3. In a cold bowl add the cream and beat until very stiff peaks form. Then fold in the remaining puree (not the 1/2 cup) gently.
  4. Divide the 1/2 cup of puree between the 4 small/medium glasses and top with the raspberries mousse.
  5. Refrigerate for approximately 1 hour or even over night if desired. Top with fresh raspberries and serve.

The Long and Shortbread of It

We love shortbread cookies, and we love chocolate. Combining the two is a step from ecstasy. Also, this gave me the excuse… I mean opportunity… to use the hexagonal cookie cutters Fran (aka QC) bought me.

Using hexagonal cutters reduces dough waste as there are no gaps between each cut.

Hexagonal Cookie Cutters with the one used on the lower right.
Shortbread Cookies surrounded by Raspberry Hand Pies.

Shortbread Cookies

INGREDIENTS
• 3/4 pound unsalted butter, at room temperature
• 1 cup sugar, plus extra for sprinkling
• 1 teaspoon pure vanilla extract
• 3 ½ cups all-purpose flour
• ¼ teaspoon salt
• 6 to 7 ounces very good semisweet chocolate, finely chopped

METHOD

  1. Preheat the oven to 350 degrees F.
  2. In the bowl of an electric mixer fitted with a paddle attachment, mix together the butter and 1 cup of sugar until they are just combined. Add the vanilla.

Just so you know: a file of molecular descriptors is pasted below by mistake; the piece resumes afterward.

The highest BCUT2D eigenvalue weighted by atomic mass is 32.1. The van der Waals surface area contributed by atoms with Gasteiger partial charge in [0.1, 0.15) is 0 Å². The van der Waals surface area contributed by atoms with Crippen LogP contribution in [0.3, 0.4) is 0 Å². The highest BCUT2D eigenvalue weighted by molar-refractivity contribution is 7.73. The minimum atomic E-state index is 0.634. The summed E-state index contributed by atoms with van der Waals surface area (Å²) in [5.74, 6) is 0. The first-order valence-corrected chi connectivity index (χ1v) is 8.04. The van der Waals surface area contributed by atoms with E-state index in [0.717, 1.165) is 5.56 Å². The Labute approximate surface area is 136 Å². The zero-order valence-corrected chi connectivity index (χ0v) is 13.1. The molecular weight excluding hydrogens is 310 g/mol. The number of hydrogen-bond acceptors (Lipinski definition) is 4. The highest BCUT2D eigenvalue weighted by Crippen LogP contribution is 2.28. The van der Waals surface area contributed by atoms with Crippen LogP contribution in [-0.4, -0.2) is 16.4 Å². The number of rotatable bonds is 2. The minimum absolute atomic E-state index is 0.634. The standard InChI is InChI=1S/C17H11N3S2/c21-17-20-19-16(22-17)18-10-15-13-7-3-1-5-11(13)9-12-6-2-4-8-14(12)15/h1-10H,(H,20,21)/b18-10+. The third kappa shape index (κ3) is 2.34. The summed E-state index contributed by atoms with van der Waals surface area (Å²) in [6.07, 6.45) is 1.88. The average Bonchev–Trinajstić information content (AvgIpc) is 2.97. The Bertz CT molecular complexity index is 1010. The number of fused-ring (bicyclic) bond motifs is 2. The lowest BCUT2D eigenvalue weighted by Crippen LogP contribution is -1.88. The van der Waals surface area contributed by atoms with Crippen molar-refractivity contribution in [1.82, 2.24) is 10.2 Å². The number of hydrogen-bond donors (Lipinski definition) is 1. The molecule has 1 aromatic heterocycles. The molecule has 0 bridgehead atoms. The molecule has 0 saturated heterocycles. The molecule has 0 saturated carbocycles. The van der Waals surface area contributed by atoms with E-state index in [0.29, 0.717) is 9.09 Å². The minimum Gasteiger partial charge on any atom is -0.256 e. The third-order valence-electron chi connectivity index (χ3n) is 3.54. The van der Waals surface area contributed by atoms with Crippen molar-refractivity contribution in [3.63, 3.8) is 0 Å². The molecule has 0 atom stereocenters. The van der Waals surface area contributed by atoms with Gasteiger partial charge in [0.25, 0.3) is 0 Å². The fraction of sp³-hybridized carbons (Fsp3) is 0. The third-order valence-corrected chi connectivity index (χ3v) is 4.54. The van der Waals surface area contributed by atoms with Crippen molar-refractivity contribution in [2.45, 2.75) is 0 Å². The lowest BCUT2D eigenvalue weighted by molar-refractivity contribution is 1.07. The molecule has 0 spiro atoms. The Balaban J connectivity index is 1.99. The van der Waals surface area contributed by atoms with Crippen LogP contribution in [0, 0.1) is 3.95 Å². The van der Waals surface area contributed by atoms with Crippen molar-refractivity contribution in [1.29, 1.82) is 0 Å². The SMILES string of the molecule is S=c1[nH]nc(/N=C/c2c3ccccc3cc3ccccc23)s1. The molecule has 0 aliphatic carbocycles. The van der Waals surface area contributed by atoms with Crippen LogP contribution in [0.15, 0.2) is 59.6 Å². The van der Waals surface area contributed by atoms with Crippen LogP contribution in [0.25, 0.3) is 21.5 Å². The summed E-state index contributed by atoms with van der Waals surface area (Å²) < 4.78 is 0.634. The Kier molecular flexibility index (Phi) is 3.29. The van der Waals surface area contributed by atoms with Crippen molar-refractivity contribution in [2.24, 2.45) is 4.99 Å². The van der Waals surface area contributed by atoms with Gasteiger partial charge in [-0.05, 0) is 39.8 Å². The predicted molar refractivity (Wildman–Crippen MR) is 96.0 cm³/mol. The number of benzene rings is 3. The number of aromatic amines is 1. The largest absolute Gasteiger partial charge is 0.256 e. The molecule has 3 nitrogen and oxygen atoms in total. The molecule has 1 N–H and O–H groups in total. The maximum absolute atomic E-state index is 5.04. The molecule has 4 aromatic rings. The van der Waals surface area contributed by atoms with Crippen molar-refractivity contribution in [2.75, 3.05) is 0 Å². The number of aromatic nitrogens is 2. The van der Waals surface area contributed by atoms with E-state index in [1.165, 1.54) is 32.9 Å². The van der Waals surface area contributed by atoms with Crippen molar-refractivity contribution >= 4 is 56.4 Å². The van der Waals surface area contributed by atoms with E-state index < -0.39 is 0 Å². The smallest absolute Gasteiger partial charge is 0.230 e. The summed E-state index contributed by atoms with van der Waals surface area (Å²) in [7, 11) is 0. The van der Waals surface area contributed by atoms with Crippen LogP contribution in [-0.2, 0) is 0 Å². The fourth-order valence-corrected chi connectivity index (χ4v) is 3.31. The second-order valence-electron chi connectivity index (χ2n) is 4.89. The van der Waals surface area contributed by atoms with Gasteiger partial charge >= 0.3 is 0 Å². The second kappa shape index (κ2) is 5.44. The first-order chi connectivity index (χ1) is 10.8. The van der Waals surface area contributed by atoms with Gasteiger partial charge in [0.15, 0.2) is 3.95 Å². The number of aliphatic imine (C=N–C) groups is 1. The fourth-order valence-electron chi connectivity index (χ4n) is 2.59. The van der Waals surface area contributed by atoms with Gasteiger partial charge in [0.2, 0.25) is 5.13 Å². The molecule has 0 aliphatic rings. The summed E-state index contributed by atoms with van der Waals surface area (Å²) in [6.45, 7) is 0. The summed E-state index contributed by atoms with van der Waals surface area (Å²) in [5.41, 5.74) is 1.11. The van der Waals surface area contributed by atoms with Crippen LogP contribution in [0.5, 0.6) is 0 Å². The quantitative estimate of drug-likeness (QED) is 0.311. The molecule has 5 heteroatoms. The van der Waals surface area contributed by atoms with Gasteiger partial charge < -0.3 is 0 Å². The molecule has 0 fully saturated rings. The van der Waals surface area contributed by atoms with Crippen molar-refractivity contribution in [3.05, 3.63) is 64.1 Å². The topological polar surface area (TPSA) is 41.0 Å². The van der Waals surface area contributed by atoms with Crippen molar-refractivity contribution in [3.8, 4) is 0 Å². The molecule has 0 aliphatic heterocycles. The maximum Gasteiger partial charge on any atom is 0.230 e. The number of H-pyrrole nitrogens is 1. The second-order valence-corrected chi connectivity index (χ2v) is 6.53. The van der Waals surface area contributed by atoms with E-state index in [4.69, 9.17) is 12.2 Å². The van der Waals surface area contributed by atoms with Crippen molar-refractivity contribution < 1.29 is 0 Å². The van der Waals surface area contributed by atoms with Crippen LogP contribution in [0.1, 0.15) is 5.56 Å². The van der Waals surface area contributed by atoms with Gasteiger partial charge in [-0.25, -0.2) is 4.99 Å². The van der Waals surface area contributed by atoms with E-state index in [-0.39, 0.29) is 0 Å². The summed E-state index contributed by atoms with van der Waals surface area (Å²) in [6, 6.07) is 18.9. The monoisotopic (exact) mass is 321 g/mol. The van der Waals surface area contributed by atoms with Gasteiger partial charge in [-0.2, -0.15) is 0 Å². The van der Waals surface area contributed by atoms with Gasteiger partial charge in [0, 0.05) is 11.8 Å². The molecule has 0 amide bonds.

3. In a medium bowl, sift together the flour and salt, then add them to the butter-and-sugar mixture. Mix on low speed until the dough starts to come together. Dump onto a surface dusted with flour and shape into a flat disk. Wrap in plastic and chill for 30 minutes.
  4. Roll the dough 1/2-inch thick and cut with a 3 by 1-inch finger-shaped cutter. Place the cookies on an ungreased baking sheet and sprinkle with sugar. Bake for 20 to 25 minutes, until the edges begin to brown. Allow to cool to room temperature.
  5. When the cookies are cool, place them on a baking sheet lined with parchment paper. Put 3 ounces of the chocolate in a glass bowl place over a pan of boiling water. Turn the burner down to simmer and heat with stirring until the chocolate is nearly all melted. Stir vigorously until the chocolate is smooth and slightly cooled; stirring makes it glossier.
  6. Drizzle 1/2 of each cookie with just enough chocolate to coat it.

Puits d’Amour – ‘Wells of Love’

We saw this pastry on GBBO. I hadn’t made any complex pastries in a while so thought this would be fun to try. I made a few changes to Prue Leith’s recipe. I used my own recipe for the creme patisserie and choux. The recipe and method below are as I made it.

I also found a new puff pastry I wanted to try. You may know my preferences in puff. Trader Joe’s is good but doesn’t puff as much as Pepperidge Farms. This new one is Wewalka European Bakery Style which seem to have a puff ratio about in the middle. It has good flake an layers. The only problem is they do not recommend freezing it before using.

Puits d’Amour – ‘wells of love’